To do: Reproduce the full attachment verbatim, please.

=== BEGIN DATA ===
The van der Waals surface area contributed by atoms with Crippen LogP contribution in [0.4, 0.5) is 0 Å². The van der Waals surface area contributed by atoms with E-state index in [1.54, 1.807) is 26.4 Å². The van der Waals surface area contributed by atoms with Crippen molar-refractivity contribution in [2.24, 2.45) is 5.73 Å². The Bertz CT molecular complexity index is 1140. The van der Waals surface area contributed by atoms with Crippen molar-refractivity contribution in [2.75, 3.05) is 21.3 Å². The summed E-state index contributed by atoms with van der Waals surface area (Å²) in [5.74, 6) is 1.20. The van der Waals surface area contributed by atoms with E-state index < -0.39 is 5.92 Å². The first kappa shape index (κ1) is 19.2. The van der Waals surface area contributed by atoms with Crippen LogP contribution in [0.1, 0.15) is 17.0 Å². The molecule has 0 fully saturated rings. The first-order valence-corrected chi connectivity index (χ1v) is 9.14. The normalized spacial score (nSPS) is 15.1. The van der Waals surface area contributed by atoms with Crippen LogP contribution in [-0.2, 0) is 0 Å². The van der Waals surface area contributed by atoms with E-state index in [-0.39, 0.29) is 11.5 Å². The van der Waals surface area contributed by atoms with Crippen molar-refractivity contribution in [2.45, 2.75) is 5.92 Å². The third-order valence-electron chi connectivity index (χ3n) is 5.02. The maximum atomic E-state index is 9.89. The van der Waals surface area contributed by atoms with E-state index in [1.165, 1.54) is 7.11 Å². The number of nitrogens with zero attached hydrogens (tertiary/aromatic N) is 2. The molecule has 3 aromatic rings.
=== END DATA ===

The van der Waals surface area contributed by atoms with Crippen LogP contribution in [0.4, 0.5) is 0 Å². The van der Waals surface area contributed by atoms with E-state index in [1.54, 1.807) is 26.4 Å². The van der Waals surface area contributed by atoms with Crippen molar-refractivity contribution in [2.24, 2.45) is 5.73 Å². The Bertz CT molecular complexity index is 1140. The van der Waals surface area contributed by atoms with Crippen molar-refractivity contribution in [2.75, 3.05) is 21.3 Å². The summed E-state index contributed by atoms with van der Waals surface area (Å²) in [5.74, 6) is 1.20. The van der Waals surface area contributed by atoms with E-state index < -0.39 is 5.92 Å². The first kappa shape index (κ1) is 19.2. The van der Waals surface area contributed by atoms with Crippen LogP contribution in [0.1, 0.15) is 17.0 Å². The molecule has 0 fully saturated rings. The first-order valence-corrected chi connectivity index (χ1v) is 9.14. The normalized spacial score (nSPS) is 15.1. The van der Waals surface area contributed by atoms with Crippen LogP contribution in [-0.2, 0) is 0 Å². The van der Waals surface area contributed by atoms with E-state index in [-0.39, 0.29) is 11.5 Å². The van der Waals surface area contributed by atoms with Crippen molar-refractivity contribution in [2.45, 2.75) is 5.92 Å². The third-order valence-electron chi connectivity index (χ3n) is 5.02. The maximum atomic E-state index is 9.89. The van der Waals surface area contributed by atoms with E-state index in [1.165, 1.54) is 7.11 Å². The number of nitrogens with zero attached hydrogens (tertiary/aromatic N) is 2. The molecule has 3 aromatic rings.